How can we invite all generations to come together and engage honestly in conversations regarding loss and grief? More importantly, how can ministry leaders assist people of all ages to engage in lament as an act of worship rooted in Christian hope? Below is a short activity that can be adapted for any group, or for individuals, as we learn to bring our lament honestly, openly to God and to one another.
Reflecting on Graffiti
Each morning, I drop my son off at high school and drive past this huge landscaping rock near the front entryway. For several days, I drove mindlessly past it, but one day, it grabbed my attention. I wondered: why hasn’t anyone cleaned this vandalism up? Later, I realized that the name on this rock actually belonged to a sixteen-year-old who died tragically in a car wreck this past summer. Suddenly, this rock jumped out at me, the pain and agony of his friends etched in the sprayed-on letters of this rock. No one dared clean up this graffiti that had become a way to remember this classmate who died way too soon.
In response, I thought about what I would write on my own rock if I had a chance. Instantly, my anger and loss and disappointment came to mind. In reflection, I realized that graffiti is not random art. It’s lament. It’s crying out to God in grief with raw emotions. It’s not being afraid to express anger and disappointment to God.
And we have seen graffiti this year. We have heard the cries of lament for racial injustice.
We have heard the mourning and grief amidst this pandemic.
And the graffiti continues, as we experience continuing pandemic realities, war, and immigration crises.
And I wonder: What does God think of graffiti?
Then I am reminded of Job, who expressed lament (Job:3, 29-42). And I remember Jesus, crying out in lament, praying for God to take his suffering away (Luke 22:42). And I hear the Psalmist David who said to God: “I cry out to you all day long…” (Ps 22:1-2)
These laments were not outrage, but rather, cries of hope in God, awaiting the God that promises to make “all things new” (Isa 43:2; Rev 21:5), but being bold and honest enough to ask God: “How long?!”
Making Your Own Graffiti of Lament
We, too, can use graffiti as lament. You can do this on your own or with a group. You can meet in person, or on Zoom. Each person just needs paper and coloring supplies (markers, crayons, paint, colored pens, etc.). If working with a group, you might reflect together with the following prompts and/or show some of the images from this article.
- Where have you seen graffiti before?
- What is your typical reaction to graffiti?
- Why do you imagine that people create graffiti?
Reflect in Honesty
Take a deep breath. Invite God into your space. Listen to your body, to the sights and sounds around you. What do you feel? What do you hear and see? Reflect on this past year. What grief and losses come to mind? What do you wish you could spray paint on your own graffiti rock for God and all to see around you? Don’t be afraid of your emotions and feelings. Jesus, our God in the flesh, wept over the loss of his friend Lazarus (John 11:35). Jesus himself experienced great suffering and loss. Pour out your heart to God, who is ready and able to hear our honest cries (Ps 10:7; 18:6; 1 Pet 3:12). God will not turn away. Nothing is too heavy, or too burdensome for our God (Jer 32:27).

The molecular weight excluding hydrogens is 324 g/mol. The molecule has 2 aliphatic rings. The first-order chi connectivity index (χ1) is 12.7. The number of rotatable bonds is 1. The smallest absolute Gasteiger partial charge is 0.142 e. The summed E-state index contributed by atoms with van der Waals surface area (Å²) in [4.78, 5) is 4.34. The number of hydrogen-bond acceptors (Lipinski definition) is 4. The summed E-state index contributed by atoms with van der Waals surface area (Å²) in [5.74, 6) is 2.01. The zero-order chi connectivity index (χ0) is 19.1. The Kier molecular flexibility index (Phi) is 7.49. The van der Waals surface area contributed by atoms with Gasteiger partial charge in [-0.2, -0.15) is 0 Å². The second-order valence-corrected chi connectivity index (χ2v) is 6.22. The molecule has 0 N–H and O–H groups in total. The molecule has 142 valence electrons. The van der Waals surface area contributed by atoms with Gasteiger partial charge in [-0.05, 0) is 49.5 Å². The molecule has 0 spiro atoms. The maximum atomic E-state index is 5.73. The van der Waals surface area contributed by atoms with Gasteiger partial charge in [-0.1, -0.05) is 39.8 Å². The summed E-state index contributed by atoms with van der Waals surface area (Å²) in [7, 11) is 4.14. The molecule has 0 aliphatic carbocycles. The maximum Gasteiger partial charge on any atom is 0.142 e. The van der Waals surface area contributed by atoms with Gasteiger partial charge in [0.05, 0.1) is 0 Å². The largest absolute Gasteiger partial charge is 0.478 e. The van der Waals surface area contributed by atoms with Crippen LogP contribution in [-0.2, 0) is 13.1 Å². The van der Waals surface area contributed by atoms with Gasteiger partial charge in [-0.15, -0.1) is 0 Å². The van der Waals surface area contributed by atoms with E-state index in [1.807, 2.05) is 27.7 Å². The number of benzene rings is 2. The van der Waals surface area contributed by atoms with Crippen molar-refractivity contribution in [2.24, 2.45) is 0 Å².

Visio Divina with Romans 8
Slowly, take in the words of Romans 8. Perhaps, listen to them in a Bible app, or have someone in your group read parts of the verse slowly, so you can absorb them with all of your senses and emotions. If you are alone, read small chunks, and then use your graffiti art to express what you see, hear, feel, and sense as you listen to God’s Word for you today.
In Romans 8, Paul describes the whole world groaning in lament, praying God’s kingdom come in the midst of suffering. So, use your wall of graffiti to write down the names or things that break your heart and cry out to God in this space. Where do you hear the groaning?
No worries if you are not an artist! Graffiti is not about being pretty or perfect. It’s about being raw and honest before God. Offer up your graffiti to God as you hear God’s Word for you in Romans 8.
I consider that the sufferings of this present time are not worth comparing with the glory about to be revealed to us. . .Romans 8:18-26
For the creation waits with eager longing for the revealing of the children of God. . .
For the creation was subjected to futility, not of its own will but by the will of the one who subjected it, in hope that the creation itself will be set free from its bondage to decay and will obtain the freedom of the glory of the children of God. . .
We know that the whole creation has been groaning in labor pains until now; and not only the creation, but we ourselves, who have the first fruits of the Spirit, groan inwardly while we wait for adoption, the redemption of our bodies. . .
For in hope we were saved. Now hope that is seen is not hope. For who hopes for what is seen? But if we hope for what we do not see, we wait for it with patience. . .
Likewise the Spirit helps us in our weakness; for we do not know how to pray as we ought, but that very Spirit intercedes with sighs too deep for words. . .
This is God’s Word for us. May we continue to offer our graffiti of lament to God in hope.